EY’s “six habits” study provides detailed information and assessments of digital transformation leaders’ best practices as well as “actions for the boardroom,” such as “create a culture of continuous learning” and “embed innovation with corporate governance.” In previewing the study, TBR noted that the recommendations for boards to consider when accelerating AI — “assess the current state,” “integrate AI into core” and “measure AI benefits” — perfectly mirror EY’s own consulting offerings around AI. In discussing AI further, Higgins and Little explained that the firm has been applying AI when making its own financial forecasting and HR management decisions, providing additional insights into how different solutions could be rolled out to clients. Little made explicit that the firm would “build AI into every solution we have,” laying down a clear marker of the firm’s bet on emerging technologies. The firm has been trying to move away from the historical consulting and systems integration approach of putting many people on projects and would instead be adopting more agile sprint methodologies, automation and AI. A concerted effort to embed AI both internally and in every solution built for clients echoes TBR’s November 2019 Digital Transformation Insights Report: Emerging Technology, which noted that, “to capitalize on the cost savings generated by AI, vendors must shift their value proposition toward navigating clients’ technical and business change management obstacles to implement solutions, a strategy requiring continued investment in consulting expertise.”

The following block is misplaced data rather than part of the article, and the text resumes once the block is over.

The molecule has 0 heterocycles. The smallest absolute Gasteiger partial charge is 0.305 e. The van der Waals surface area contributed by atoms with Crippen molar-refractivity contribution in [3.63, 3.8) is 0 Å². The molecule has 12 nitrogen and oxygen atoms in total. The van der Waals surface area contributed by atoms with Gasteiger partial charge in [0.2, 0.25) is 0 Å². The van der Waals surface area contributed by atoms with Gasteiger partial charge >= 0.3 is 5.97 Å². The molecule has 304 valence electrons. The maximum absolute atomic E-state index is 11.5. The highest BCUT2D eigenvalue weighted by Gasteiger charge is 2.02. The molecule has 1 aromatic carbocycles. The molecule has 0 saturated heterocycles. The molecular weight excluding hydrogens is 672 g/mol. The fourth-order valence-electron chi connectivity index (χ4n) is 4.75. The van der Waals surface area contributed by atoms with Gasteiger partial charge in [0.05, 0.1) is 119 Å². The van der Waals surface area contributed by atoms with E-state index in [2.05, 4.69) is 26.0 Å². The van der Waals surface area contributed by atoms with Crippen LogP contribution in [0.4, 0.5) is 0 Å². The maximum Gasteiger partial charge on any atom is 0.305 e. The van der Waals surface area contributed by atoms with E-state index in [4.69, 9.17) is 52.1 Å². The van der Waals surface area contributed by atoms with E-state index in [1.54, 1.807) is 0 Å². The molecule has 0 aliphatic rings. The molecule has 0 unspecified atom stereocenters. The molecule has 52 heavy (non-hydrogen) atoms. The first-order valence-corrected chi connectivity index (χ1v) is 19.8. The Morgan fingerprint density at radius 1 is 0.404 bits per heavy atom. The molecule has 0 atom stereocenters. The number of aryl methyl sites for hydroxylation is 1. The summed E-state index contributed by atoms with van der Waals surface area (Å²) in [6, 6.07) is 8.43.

Building better ecosystems

In discussing changes to the partnering ecosystem for all consultancies and IT services vendors, TBR has emphasized the need for re-evaluation and constant management of alliances, particularly as the technology vendors themselves change their own partnering models and go-to-market approaches. EY has stepped ahead of this change, recognizing the firm needed to evolve its traditional partner program into strategic ecosystem management.

In February EY released a new study on the “six habits of digital transformation leaders,” based on a survey of global CEOs and board members. TBR spoke with Jim Little, EY’s global Microsoft Alliance lead and EY Americas Technology Strategy lead, and Dan Higgins, EY’s global Technology Consulting leader, to gain additional insights and comments on the study, as well as to understand how the firm has shifted its internal operations and strategy around technology. TBR has attended multiple EY events in the last few years, including those geared specifically toward highlighting the firm’s technology practice. Based on those events and the March 2020 discussions with Little and Higgins, TBR believes EY has substantially changed its approach to technology consulting, from enabled to embedded and scalable, which will increasingly expand the firm’s opportunities with global clients, potentially at the expense of traditionally more technology-centric competitors, such as Accenture (NYSE: ACN) and Deloitte. Little and Higgins explained that EY fully intended to embrace a new strategy around technology, with solutions designed for reach and scale, a brand seeking to move beyond trust, and an ecosystem managed to “create real outcomes” for clients.